Monday on Wall Street was the equivalent of a well-forecast storm that still managed to blow meteorologists’ minds. The deadly combination of diving oil prices and yet more COVID-19 worries spelled disaster for U.S. markets, which saw a halt to trading for the first time since 1997 thanks to a precipitous fall early in the day. When the smoke cleared, the Dow experienced its biggest single-day point loss ever, and the S&P 500 had its worst day since 2008 – WSJ and NYTimes and Bloomberg and MarketWatch

As to the oil piece, we can thank an about-face from Saudi Arabia for the trouble. The Kingdom went from driving for a halt to OPEC production to promising to boost output in the span of a weekend after Russia refused to go along with OPEC’s plans – WSJ and NYTimes

The brutal economic impact of the virus has the Fed turning to its “crisis-era playbook” for strategies to calm jump traders – WSJ

And the NY Fed jumped into the fray as well, increasing the size of its short-term loan offering in an “effort to keep cash flowingly smoothly” among banks – NYTimes and MarketWatch

Early signs today suggest at least a hint of a rebound (but let’s keep those hopes in check, okay?) – NYTimes and WSJ and Bloomberg

Somehow, regular business marches on. For Twitter, that meant a truce with activist Elliott Management Corp. that will see two new members join Twitter’s board, a promise to search for “a new, third independent director,” and Jack Dorsey staying on as company CEO – WSJ and NYTimes

Speaking of tech boards, Facebook as named two new directors—Tracey Travis (Estee Lauder CFO) and Nancy Killefer (longtime McKinsey exec)—to its board, pushing its makeup to 40% female – Bloomberg and MarketWatch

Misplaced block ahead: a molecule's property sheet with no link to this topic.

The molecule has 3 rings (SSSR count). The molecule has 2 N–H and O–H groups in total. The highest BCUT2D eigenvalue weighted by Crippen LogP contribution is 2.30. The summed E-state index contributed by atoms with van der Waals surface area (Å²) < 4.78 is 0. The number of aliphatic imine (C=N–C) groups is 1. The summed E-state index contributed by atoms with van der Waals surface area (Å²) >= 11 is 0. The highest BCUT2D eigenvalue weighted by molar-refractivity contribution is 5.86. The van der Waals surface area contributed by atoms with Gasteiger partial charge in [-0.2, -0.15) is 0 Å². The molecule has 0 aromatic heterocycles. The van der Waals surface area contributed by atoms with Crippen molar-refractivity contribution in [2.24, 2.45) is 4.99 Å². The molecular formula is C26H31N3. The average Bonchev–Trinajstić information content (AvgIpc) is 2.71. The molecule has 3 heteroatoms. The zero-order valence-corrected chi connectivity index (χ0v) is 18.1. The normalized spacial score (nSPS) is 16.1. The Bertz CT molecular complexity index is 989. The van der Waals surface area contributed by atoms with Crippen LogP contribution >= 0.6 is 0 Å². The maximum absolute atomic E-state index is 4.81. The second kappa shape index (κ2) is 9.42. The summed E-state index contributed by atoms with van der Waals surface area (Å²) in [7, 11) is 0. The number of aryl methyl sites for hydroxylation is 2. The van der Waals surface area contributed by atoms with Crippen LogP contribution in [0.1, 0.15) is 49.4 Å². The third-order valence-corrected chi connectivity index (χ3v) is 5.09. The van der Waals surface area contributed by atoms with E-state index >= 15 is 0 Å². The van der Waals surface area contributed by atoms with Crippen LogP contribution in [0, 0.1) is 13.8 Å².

Wells Fargo Board Chair Elizabeth Duke and board member James Quigley have resigned just “days ahead of a congressional hearing” this week in which Duke was set to testify and was likely to face calls for her to step down in the wake of a recent House report excoriating the bank for its failed efforts to clean up after its sales scandal – WSJ and NYTimes and Law360

The CFPB is accusing Ohio-based Fifth Third Bank of opening “unauthorized accounts in customers names as part of an aggressive sales strategy that foisted credit cards, online banking services and other products on people without their knowledge.” If that sounds familiar, well, it is. And perhaps you should consider the previous news item to see what Fifth Third may have in store in the coming years – NYTimes and WSJ and MarketWatch

NY Federal Judge Gregory Woods has refused to rubber stamp a “vague request for dismissal” that would end a 6-year court battle between Royal Park Investments and BNY Mellon over RMBS trusts – Law360

And here we thought it was gone. Turns out, some timely corporate generosity from the fine folks at Great Clips was all it took to resurrect the much-needed All Hockey Hair Team for 2020. Enjoy the flow, folks – GameOnMN